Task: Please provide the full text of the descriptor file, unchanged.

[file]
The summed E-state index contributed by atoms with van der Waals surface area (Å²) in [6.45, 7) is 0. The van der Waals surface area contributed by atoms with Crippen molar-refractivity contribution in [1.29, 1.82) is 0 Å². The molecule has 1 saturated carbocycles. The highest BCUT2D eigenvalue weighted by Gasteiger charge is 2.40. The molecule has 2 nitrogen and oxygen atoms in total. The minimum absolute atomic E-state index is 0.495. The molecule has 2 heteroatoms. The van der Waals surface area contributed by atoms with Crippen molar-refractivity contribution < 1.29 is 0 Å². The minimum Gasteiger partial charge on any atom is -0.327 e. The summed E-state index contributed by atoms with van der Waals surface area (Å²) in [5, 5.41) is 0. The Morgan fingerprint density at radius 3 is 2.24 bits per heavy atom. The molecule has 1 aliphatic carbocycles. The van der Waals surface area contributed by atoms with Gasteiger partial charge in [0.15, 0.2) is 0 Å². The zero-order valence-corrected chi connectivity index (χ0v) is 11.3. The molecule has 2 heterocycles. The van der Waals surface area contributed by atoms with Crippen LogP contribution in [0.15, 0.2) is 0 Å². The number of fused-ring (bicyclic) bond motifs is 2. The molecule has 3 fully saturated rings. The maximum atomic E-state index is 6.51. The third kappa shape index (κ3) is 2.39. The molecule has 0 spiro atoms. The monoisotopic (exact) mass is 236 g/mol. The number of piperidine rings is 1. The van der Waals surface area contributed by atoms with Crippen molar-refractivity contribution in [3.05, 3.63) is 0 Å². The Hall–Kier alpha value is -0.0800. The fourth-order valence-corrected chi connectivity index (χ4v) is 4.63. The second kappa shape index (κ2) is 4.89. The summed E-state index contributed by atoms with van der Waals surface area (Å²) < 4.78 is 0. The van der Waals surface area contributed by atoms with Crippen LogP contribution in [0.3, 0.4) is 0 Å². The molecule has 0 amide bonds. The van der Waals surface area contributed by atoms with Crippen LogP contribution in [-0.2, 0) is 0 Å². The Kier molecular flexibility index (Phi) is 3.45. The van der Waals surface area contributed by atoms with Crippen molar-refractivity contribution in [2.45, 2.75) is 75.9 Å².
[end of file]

The summed E-state index contributed by atoms with van der Waals surface area (Å²) in [6.45, 7) is 0. The van der Waals surface area contributed by atoms with Crippen molar-refractivity contribution in [1.29, 1.82) is 0 Å². The molecule has 1 saturated carbocycles. The highest BCUT2D eigenvalue weighted by Gasteiger charge is 2.40. The molecule has 2 nitrogen and oxygen atoms in total. The minimum absolute atomic E-state index is 0.495. The molecule has 2 heteroatoms. The van der Waals surface area contributed by atoms with Crippen molar-refractivity contribution < 1.29 is 0 Å². The minimum Gasteiger partial charge on any atom is -0.327 e. The summed E-state index contributed by atoms with van der Waals surface area (Å²) in [5, 5.41) is 0. The Morgan fingerprint density at radius 3 is 2.24 bits per heavy atom. The molecule has 1 aliphatic carbocycles. The van der Waals surface area contributed by atoms with Gasteiger partial charge in [0.15, 0.2) is 0 Å². The zero-order valence-corrected chi connectivity index (χ0v) is 11.3. The molecule has 2 heterocycles. The van der Waals surface area contributed by atoms with Crippen LogP contribution in [0.15, 0.2) is 0 Å². The number of fused-ring (bicyclic) bond motifs is 2. The molecule has 3 fully saturated rings. The maximum atomic E-state index is 6.51. The third kappa shape index (κ3) is 2.39. The molecule has 0 spiro atoms. The monoisotopic (exact) mass is 236 g/mol. The number of piperidine rings is 1. The van der Waals surface area contributed by atoms with Crippen molar-refractivity contribution in [3.05, 3.63) is 0 Å². The Hall–Kier alpha value is -0.0800. The fourth-order valence-corrected chi connectivity index (χ4v) is 4.63. The second kappa shape index (κ2) is 4.89. The summed E-state index contributed by atoms with van der Waals surface area (Å²) < 4.78 is 0. The van der Waals surface area contributed by atoms with Crippen LogP contribution in [0.3, 0.4) is 0 Å². The molecule has 0 amide bonds. The van der Waals surface area contributed by atoms with Crippen LogP contribution in [-0.2, 0) is 0 Å². The Kier molecular flexibility index (Phi) is 3.45. The van der Waals surface area contributed by atoms with Crippen molar-refractivity contribution in [2.45, 2.75) is 75.9 Å².